See our recap of March's key statistics and market commentary to help guide your investment decisions.
During the month of March, the Dow Jones Industrial Average fell eight consecutive days during the month of March, the longest streak since 2011. During the losing streak, the Dow only fell by 1.6 percent compared to the 2011 streak which lost 7 percent.
The final reading of the U.S. Gross Domestic Product (GDP) for the fourth quarter was an annualized 2.1 percent. The reading was revised up from the last preliminary reading of 1.9 percent. Consumer spending, which accounts for around two-thirds of U.S. economic activity was revised up to 3.5 percent growth, after reporting 3.0 percent growth earlier in the quarter.
The yield on the 10-year Treasury note closed the month at 2.40 percent. The yield hit its quarterly closing high on March 13 at 2.61 percent, two days prior to the Federal Reserve’s Committee meeting when they decided to raise the federal funds rate by 25 basis points. Since the Fed raised the short-term rates, the 10-year Treasury has traded lower.
Once again the market has been mostly driven by Trump’s agenda, but the mood is starkly different from a month ago. President Trump’s first main agenda item, repealing and replacing Obamacare, failed miserably as Speaker of the House Ryan and President Trump failed to get the required votes to pass the legislation. The main obstacle came from a group of Republicans, known as the Freedom Caucus, that would not get on board with the bill. The failure brought to light the possibility that Trump may not be able to move his agenda forward as effectively as many investors had hoped.
The President has appeared to be willing to put the Health Care debate on hold for now and move on to the next priority, which many believe will be tax reform. Passing meaningful tax reform will be a challenge which may cause a change in priority. Some believe an infrastructure spending bill will be easier to pass, due to bipartisan support for the issue, and could provide some positive news around an administration that carries a historically low approval rating this early in a first term. As the month came to a close, rumors began to surface about a $1 trillion spending bill that may be introduced shortly.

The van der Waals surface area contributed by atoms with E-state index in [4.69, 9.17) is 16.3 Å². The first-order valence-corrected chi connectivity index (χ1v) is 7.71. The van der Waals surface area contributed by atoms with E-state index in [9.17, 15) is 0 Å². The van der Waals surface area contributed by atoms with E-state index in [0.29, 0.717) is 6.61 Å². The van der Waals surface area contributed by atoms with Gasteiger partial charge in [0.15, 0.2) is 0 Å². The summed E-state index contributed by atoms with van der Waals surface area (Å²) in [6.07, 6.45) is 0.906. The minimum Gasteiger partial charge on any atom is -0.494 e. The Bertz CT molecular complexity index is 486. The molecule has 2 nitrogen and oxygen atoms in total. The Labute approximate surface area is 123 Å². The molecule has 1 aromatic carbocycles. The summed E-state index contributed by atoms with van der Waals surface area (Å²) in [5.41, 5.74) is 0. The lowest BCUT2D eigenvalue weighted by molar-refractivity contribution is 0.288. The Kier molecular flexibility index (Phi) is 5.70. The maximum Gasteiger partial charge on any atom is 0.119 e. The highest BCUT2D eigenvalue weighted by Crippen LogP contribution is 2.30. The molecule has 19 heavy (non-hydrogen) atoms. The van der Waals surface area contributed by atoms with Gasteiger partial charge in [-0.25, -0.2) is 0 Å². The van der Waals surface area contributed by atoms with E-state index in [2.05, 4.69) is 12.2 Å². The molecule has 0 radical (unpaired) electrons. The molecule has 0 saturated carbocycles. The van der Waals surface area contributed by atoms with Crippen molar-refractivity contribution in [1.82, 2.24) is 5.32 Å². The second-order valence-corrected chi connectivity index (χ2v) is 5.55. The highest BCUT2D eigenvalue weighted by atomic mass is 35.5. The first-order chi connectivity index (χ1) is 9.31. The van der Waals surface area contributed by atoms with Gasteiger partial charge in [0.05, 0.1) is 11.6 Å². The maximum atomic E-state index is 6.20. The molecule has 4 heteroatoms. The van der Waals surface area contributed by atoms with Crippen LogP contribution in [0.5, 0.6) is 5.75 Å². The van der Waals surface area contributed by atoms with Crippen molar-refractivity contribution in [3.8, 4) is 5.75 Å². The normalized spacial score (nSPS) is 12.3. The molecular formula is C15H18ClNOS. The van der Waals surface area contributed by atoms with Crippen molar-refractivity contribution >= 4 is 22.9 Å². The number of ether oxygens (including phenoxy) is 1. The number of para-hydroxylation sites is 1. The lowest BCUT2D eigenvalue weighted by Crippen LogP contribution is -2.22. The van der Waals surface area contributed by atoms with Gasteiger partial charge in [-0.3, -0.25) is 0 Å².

The Fed, which is probably glad to no longer be the main driver of market returns, announced it would raise the federal funds rate by 25 basis points. The target federal funds rate is now between ¾ and 1 percent. The Fed continues to see strength in the labor market and has seen economic activity expand at a moderate pace. The committee is sticking to their wait-and-see approach; however, the consensus is still calling for two additional rate hikes this year. Some Fed officials are beginning to discuss the possibility of shrinking the Fed's balance sheet later this year. The first adjustment could come in the form of letting maturing bonds “roll off” of the balance sheet as opposed to reinvesting which is the current policy. This, in addition to increasing interest rates, will effectively serve as tightening of monetary policy.
Britain officially triggered its exit from the European Union in March when it formally delivered a letter invoking Article 50 of the Treaty of Lisbon. This begins the legal process that must end in two years with Britain leaving the EU. British Prime Minister Theresa May announced there is no turning back now. There is a lot of work to be done to ensure a smooth transition, and it will be complicated. The EU will not make this too easy on Britain as they hope to deter others from leaving in the future, but given the close ties and proximity to each other, both sides are expected to be cordial.
Oil prices traded lower for much of the month but began to stabilize late in the month after an OPEC meeting that resulted in a recommendation for a six-month extension on production cuts. Low oil prices are good for the consumer, but oil prices that are too low cause U.S. oil companies to limit or stop production, resulting in credit concerns and job losses.
Despite the concerns around the Trump agenda, Fed rate hikes and the reality of Britain leaving the EU, the Nasdaq managed to finish the month at all-time highs. The Nasdaq had a 10.13 percent return for the quarter. The Dow finished the month slightly negative which was its first negative month since October. The S&P 500 finished the month slightly positive and is up over 6 percent during the first quarter. Generally speaking, international markets outperformed U.S. markets for the month and for the quarter. The MSCI EAFE, a proxy for developed international markets, returned 2.75 percent for the month and is positive by over 7 percent for the quarter. The emerging markets category returned 2.52 percent for the month and is up an impressive 11.45 percent for the quarter.
April kicks off the earnings season for the first quarter of 2017. While investors keep a wary eye on President Trump, they will also be looking to corporate earnings to reaffirm the strength of the U.S. economy and provide rationale for the continuing bull market.